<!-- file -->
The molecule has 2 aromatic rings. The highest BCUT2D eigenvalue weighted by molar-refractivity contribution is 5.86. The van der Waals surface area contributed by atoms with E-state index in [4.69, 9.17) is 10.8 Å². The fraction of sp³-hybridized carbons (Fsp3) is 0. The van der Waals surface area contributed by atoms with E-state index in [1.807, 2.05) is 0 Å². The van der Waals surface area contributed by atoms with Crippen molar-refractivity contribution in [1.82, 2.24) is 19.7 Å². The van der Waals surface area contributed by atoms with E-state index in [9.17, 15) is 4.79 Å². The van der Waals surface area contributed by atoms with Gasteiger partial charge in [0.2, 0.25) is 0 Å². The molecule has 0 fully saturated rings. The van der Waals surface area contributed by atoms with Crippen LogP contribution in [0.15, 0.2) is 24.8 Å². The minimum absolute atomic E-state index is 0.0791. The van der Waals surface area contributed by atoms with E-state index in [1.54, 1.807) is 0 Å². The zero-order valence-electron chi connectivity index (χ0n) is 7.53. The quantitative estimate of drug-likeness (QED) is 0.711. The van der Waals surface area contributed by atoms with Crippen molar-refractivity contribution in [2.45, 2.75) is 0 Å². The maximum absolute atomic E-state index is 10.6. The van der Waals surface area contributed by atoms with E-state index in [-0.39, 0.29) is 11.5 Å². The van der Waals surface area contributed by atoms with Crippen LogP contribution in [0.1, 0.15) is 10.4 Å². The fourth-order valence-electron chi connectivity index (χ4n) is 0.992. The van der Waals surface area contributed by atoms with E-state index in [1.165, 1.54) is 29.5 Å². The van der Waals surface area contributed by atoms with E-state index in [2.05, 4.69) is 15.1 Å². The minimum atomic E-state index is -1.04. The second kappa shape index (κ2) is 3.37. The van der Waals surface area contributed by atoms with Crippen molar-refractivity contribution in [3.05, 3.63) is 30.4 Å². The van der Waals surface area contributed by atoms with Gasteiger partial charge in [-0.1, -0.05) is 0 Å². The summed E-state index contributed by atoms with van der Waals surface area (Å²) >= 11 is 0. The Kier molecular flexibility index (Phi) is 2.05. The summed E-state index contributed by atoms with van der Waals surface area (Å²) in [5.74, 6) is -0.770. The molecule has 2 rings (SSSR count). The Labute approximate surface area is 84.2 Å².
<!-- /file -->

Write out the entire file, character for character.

The molecule has 2 aromatic rings. The highest BCUT2D eigenvalue weighted by molar-refractivity contribution is 5.86. The van der Waals surface area contributed by atoms with E-state index in [4.69, 9.17) is 10.8 Å². The fraction of sp³-hybridized carbons (Fsp3) is 0. The van der Waals surface area contributed by atoms with E-state index in [1.807, 2.05) is 0 Å². The van der Waals surface area contributed by atoms with Crippen molar-refractivity contribution in [1.82, 2.24) is 19.7 Å². The van der Waals surface area contributed by atoms with E-state index in [9.17, 15) is 4.79 Å². The van der Waals surface area contributed by atoms with Gasteiger partial charge in [0.2, 0.25) is 0 Å². The molecule has 0 fully saturated rings. The van der Waals surface area contributed by atoms with Crippen LogP contribution in [0.15, 0.2) is 24.8 Å². The minimum absolute atomic E-state index is 0.0791. The van der Waals surface area contributed by atoms with E-state index in [1.54, 1.807) is 0 Å². The zero-order valence-electron chi connectivity index (χ0n) is 7.53. The quantitative estimate of drug-likeness (QED) is 0.711. The van der Waals surface area contributed by atoms with Crippen molar-refractivity contribution in [2.45, 2.75) is 0 Å². The maximum absolute atomic E-state index is 10.6. The van der Waals surface area contributed by atoms with E-state index in [-0.39, 0.29) is 11.5 Å². The van der Waals surface area contributed by atoms with Crippen LogP contribution in [0.1, 0.15) is 10.4 Å². The fourth-order valence-electron chi connectivity index (χ4n) is 0.992. The van der Waals surface area contributed by atoms with E-state index in [1.165, 1.54) is 29.5 Å². The van der Waals surface area contributed by atoms with E-state index in [2.05, 4.69) is 15.1 Å². The minimum atomic E-state index is -1.04. The second kappa shape index (κ2) is 3.37. The van der Waals surface area contributed by atoms with Crippen molar-refractivity contribution in [3.05, 3.63) is 30.4 Å². The van der Waals surface area contributed by atoms with Gasteiger partial charge in [-0.1, -0.05) is 0 Å². The summed E-state index contributed by atoms with van der Waals surface area (Å²) >= 11 is 0. The Kier molecular flexibility index (Phi) is 2.05. The summed E-state index contributed by atoms with van der Waals surface area (Å²) in [5.74, 6) is -0.770. The molecule has 2 rings (SSSR count). The Labute approximate surface area is 84.2 Å².